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+ - Spider spins electrically charged silk->

Submitted by sciencehabit
sciencehabit (1205606) writes "In their quest to make ultrastrong yet ultrasmall fibers, the polymer industry may soon take a lesson from Uloborus spiders. Uloborids are cribellate spiders, meaning that instead of spinning wet, sticky webs to catch their prey, they produce a fluffy, charged, wool-like silk. A paper published online today in Biology Letters details the process for the first time. It all starts with the silk-producing cribellar gland. In contrast with other spiders, whose silk comes out of the gland intact, scientists were surprised to discover that uloborids’ silk is in a liquid state when it surfaces. As the spider yanks the silk from the duct, it solidifies into nanoscale filaments. This “violent hackling” has the effect of stretching and freezing the fibers into shape. It may even be responsible for increasing their strength, because filaments on the nanoscale become stronger as they are stretched. In order to endow the fibers with an electrostatic charge, the spider pulls them over a comblike plate located on its hind legs. The technique is not unlike the so-called hackling of flax stems over a metal brush in order to soften and prepare them for thread-spinning, but in the spider’s case it also gives them a charge. The electrostatic fibers are thought to attract prey to the web in the same way a towel pulled from the dryer is able to attract stray socks."
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+ - The American app economy is now 'bigger than Hollywood'

Submitted by Lemeowski
Lemeowski (3017099) writes "Technology business analyst Horace Deidu found an interesting nugget while closely examining an Apple press release from earlier this year: "The iOS App Store distributed $10 billion to developers in 2014, which, Deidu points out, is just about as much as Hollywood earned off U.S. box office revenues the same year." That means the American app industry is poised to eclipse the American film industry. Additionally, Apple says its App Store has created 627,000 jobs, which Deidu contrasts with the 374,000 jobs Hollywood creates"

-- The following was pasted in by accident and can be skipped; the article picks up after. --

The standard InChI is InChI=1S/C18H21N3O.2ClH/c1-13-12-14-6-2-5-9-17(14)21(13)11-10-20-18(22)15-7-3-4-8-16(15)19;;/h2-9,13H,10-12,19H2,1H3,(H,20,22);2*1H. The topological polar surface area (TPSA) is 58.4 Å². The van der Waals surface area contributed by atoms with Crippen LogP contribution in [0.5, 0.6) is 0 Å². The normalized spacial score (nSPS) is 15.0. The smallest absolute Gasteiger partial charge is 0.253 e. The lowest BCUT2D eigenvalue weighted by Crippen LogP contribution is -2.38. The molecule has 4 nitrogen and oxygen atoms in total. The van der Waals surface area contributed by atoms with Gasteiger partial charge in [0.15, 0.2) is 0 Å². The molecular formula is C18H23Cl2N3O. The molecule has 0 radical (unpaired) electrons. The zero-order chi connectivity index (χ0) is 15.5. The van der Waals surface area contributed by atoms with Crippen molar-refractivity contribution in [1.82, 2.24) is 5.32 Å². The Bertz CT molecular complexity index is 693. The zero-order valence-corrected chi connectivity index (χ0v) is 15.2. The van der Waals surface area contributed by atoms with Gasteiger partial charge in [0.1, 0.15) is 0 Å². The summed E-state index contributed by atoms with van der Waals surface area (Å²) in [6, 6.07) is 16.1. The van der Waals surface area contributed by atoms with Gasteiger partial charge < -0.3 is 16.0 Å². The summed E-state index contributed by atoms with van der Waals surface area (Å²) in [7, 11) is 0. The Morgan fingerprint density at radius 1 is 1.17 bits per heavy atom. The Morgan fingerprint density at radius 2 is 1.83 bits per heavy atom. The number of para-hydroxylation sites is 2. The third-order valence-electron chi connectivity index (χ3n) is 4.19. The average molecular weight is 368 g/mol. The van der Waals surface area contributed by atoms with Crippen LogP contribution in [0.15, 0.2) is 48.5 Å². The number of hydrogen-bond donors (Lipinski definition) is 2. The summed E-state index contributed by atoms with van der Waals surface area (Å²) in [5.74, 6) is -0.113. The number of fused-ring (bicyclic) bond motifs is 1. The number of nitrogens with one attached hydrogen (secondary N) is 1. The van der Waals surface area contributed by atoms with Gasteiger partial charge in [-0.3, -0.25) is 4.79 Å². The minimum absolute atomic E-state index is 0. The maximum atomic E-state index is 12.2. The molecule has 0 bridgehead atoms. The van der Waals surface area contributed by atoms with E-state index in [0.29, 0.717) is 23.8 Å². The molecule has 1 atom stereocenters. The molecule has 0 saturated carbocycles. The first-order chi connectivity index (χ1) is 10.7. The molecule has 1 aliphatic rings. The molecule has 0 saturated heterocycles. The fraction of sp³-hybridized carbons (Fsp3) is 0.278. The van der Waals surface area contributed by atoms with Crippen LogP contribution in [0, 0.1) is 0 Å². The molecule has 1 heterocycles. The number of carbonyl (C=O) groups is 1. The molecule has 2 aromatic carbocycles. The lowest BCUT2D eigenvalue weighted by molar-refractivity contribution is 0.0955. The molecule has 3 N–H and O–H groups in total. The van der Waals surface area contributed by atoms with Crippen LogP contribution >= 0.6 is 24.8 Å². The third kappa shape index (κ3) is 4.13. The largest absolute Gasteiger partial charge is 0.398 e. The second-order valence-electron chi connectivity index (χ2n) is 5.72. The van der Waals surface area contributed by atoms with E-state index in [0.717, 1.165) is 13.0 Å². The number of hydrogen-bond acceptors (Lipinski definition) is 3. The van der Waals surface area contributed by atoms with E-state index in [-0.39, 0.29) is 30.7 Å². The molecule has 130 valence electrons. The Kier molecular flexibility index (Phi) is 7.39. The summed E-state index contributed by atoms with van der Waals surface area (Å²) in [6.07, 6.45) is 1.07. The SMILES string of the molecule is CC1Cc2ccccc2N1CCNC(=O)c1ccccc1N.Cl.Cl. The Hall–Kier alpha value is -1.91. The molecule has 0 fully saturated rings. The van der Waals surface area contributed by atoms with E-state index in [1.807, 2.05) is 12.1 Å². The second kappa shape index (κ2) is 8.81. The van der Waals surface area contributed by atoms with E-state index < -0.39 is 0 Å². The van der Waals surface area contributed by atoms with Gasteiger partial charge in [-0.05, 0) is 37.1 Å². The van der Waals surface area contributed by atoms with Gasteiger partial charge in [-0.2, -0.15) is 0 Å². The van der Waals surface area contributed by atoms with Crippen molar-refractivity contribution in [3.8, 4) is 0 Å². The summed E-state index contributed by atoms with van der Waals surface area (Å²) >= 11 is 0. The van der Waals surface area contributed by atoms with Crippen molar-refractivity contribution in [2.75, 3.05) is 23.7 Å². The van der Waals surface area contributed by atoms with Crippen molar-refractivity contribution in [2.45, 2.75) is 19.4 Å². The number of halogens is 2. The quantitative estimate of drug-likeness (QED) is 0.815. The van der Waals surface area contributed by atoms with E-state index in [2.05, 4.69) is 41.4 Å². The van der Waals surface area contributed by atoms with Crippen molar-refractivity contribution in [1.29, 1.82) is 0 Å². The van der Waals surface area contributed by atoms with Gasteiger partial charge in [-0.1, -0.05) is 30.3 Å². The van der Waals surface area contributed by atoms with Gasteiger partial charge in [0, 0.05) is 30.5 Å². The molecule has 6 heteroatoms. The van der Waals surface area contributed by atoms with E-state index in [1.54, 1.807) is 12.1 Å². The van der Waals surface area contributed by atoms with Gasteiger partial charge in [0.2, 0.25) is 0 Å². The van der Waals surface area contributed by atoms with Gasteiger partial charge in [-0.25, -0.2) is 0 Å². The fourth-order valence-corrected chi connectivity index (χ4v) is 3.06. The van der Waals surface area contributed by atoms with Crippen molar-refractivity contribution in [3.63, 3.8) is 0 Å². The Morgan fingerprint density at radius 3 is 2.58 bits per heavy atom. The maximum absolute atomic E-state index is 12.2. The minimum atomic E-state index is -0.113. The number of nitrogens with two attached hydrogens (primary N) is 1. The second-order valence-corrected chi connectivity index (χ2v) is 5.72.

+ - Dell XPS 13: Smallest 13-inch Notebook With Broadwell-U, QHD+ Display Reviewed->

Submitted by MojoKid
MojoKid (1002251) writes "Dell's 2015 XPS 13 made a splash out at CES this year with its near bezel-less 13-inch QHD+ (3200X1800) display and Intel's new 5th Gen Core series Broadwell-U processor. At 2.8 pounds, the 2015 XPS 13 isn't the absolute lightest 13-inch ultrabook book going but it's lighter than a 13-inch MacBook Air and only a few ounces heavier than Lenovo's Core M-powered Yoga 3 Pro. The machine's Z dimensions are thin, at .33" up front to .6" at its backside near the hinge. However, its 11.98" width almost defies the laws of physics, squeezing a 13.3" (diagonal) display into an 11.98-inch frame making it what is essentially the smallest 13-inch ultrabook to hit the market yet. Performance-wise, this review shows its benchmarks numbers are strong and Intel's Broadwell-U seems to be an appreciable upgrade with lower power consumption."
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Comment: Re:Questionable Statistics (Score 2) 703

by Himmy32 (#48776595) Attached to: Obama Proposes 2 Years of Free Community College
If you want tuition costs to fall, you have to stop subsidizing education and start creating a competitive market.